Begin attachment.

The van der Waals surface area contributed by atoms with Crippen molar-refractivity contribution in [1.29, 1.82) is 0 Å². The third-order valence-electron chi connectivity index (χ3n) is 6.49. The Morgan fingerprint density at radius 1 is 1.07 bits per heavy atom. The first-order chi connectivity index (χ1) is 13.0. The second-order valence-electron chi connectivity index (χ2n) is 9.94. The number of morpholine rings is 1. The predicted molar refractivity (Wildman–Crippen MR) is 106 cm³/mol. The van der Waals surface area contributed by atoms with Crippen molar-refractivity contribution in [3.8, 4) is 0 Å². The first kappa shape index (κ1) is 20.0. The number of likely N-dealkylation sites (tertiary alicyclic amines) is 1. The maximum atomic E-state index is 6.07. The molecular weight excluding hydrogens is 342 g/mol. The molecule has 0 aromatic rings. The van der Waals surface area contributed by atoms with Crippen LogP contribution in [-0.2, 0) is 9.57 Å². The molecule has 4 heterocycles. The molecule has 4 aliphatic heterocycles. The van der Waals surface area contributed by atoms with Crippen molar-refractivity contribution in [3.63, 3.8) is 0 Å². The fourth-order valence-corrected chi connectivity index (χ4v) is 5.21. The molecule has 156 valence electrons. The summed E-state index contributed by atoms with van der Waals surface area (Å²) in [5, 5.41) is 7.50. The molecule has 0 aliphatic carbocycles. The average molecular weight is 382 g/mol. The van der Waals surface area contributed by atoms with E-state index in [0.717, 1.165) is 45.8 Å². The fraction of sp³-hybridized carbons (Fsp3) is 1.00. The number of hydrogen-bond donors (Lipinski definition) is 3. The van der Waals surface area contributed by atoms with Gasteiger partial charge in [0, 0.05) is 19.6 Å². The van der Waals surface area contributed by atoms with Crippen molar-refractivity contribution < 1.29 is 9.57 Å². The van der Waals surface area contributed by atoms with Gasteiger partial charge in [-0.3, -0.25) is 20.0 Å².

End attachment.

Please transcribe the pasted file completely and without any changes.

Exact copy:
The van der Waals surface area contributed by atoms with Crippen molar-refractivity contribution in [1.29, 1.82) is 0 Å². The third-order valence-electron chi connectivity index (χ3n) is 6.49. The Morgan fingerprint density at radius 1 is 1.07 bits per heavy atom. The first-order chi connectivity index (χ1) is 13.0. The second-order valence-electron chi connectivity index (χ2n) is 9.94. The number of morpholine rings is 1. The predicted molar refractivity (Wildman–Crippen MR) is 106 cm³/mol. The van der Waals surface area contributed by atoms with Crippen molar-refractivity contribution in [3.8, 4) is 0 Å². The first kappa shape index (κ1) is 20.0. The number of likely N-dealkylation sites (tertiary alicyclic amines) is 1. The maximum atomic E-state index is 6.07. The molecular weight excluding hydrogens is 342 g/mol. The molecule has 0 aromatic rings. The van der Waals surface area contributed by atoms with Crippen LogP contribution in [-0.2, 0) is 9.57 Å². The molecule has 4 heterocycles. The molecule has 4 aliphatic heterocycles. The van der Waals surface area contributed by atoms with Crippen molar-refractivity contribution in [3.63, 3.8) is 0 Å². The fourth-order valence-corrected chi connectivity index (χ4v) is 5.21. The molecule has 156 valence electrons. The summed E-state index contributed by atoms with van der Waals surface area (Å²) in [5, 5.41) is 7.50. The molecule has 0 aliphatic carbocycles. The average molecular weight is 382 g/mol. The van der Waals surface area contributed by atoms with E-state index in [0.717, 1.165) is 45.8 Å². The fraction of sp³-hybridized carbons (Fsp3) is 1.00. The number of hydrogen-bond donors (Lipinski definition) is 3. The van der Waals surface area contributed by atoms with Gasteiger partial charge in [0, 0.05) is 19.6 Å². The van der Waals surface area contributed by atoms with Crippen molar-refractivity contribution < 1.29 is 9.57 Å². The van der Waals surface area contributed by atoms with Gasteiger partial charge in [-0.3, -0.25) is 20.0 Å².